I’m not going to say anything about the Connecticut situation since so far I haven’t heard anything that suggests even the thinnest rationale for applying the “departure from communion” canon, and charity forbids my thinking that Bishop Smith is acting without even a flimsy reason.
I will note Dr. Harding’s vision of an interval of uncorrected injustice — not because I’m in favor of injustice, nor because I don’t care about those who suffer it, but precisely because there’s a large group of people who care very much about the Anglican venture*, who as an aggregate do not know where our present path leads. In these circumstances, almost everyone needs to live with uncorrected injustice for a while, until we reach together a clearer vision of what “justice” entails. It would take a lot of persuading — the kind typically associated with biblical miracles — to convince me that justice in the church should involve one party prevailing over the other in an unambiguous way. Under the circumstances, though I know no one will like it and everyone feel wounded, it looks to me as though the only way that leads closer to God involves us all enduring for a while in uncorrected injustice, and having faith that the God in whose grace and love we put our whole trust will bring a church of frayed-but-bound-together affections to a fuller understanding of what justice requires of us.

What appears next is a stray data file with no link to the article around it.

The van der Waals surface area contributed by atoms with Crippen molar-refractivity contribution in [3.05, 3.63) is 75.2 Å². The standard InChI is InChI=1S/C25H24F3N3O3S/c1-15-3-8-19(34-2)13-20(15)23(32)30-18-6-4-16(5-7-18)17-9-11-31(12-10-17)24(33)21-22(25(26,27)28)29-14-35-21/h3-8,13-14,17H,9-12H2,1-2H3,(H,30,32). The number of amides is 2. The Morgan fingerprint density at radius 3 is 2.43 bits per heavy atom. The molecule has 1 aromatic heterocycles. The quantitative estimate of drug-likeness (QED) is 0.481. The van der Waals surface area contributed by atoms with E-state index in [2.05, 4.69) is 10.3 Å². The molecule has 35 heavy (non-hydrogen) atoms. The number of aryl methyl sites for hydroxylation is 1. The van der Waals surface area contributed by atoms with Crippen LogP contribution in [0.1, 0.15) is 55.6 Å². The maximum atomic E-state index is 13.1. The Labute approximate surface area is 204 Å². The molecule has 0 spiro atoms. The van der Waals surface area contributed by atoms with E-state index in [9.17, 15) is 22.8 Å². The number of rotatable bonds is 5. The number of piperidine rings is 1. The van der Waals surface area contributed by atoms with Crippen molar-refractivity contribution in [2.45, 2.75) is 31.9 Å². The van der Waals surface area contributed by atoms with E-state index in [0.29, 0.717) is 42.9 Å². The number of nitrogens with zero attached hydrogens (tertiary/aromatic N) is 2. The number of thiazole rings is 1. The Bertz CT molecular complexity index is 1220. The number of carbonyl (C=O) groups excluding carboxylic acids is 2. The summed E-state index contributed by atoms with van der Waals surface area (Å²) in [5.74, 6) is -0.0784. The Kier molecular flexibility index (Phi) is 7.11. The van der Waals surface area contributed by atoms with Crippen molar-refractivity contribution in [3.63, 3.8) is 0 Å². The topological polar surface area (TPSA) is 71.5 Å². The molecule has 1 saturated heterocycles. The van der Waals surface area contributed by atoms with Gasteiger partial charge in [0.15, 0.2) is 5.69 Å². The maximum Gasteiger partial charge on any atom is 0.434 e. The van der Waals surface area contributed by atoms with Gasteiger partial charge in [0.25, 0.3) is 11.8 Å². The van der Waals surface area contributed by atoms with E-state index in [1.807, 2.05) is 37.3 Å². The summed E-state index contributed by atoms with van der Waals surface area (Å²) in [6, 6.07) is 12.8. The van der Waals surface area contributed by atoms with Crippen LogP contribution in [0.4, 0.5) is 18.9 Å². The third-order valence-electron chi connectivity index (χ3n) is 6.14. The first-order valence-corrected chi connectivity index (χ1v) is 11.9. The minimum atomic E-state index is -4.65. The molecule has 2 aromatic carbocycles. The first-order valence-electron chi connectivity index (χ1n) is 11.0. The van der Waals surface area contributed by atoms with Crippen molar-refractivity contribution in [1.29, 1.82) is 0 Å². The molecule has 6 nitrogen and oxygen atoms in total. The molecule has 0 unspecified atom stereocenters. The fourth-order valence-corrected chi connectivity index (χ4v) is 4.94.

* With regard to this affection for Anglicanism as a lived test of an ecclesiastical hypothesis, I quote John Henry Cardinal Newman: “I doubt not Roman Catholics themselves would confess, that the Anglican doctrine is the strongest, nay the only possible antagonist of their system. If Rome is to be withstood, this can be done in no other way” (“Retractation of Anti-Catholic Statements,” from the Advertisement at the beginning of Essay on the Development of Christian Doctrine, cited online at the Newman Reader). I have no interest in “withstanding” Rome, nor in acting as an “antagonist” to magisterial governance, but as I have been given to understand the call of Jesus Christ to follow in an articulated community of differentiated ways of serving, I share Newman’s estimate that the trajectory of the Church of England, at its truest, best serves the liberty and guidance of the people of God (thought I otherwise, I’d be a Roman Catholic, or Orthodox, or whatever).
Your Linguistic Profile:
|35% General American English|
|0% Upper Midwestern|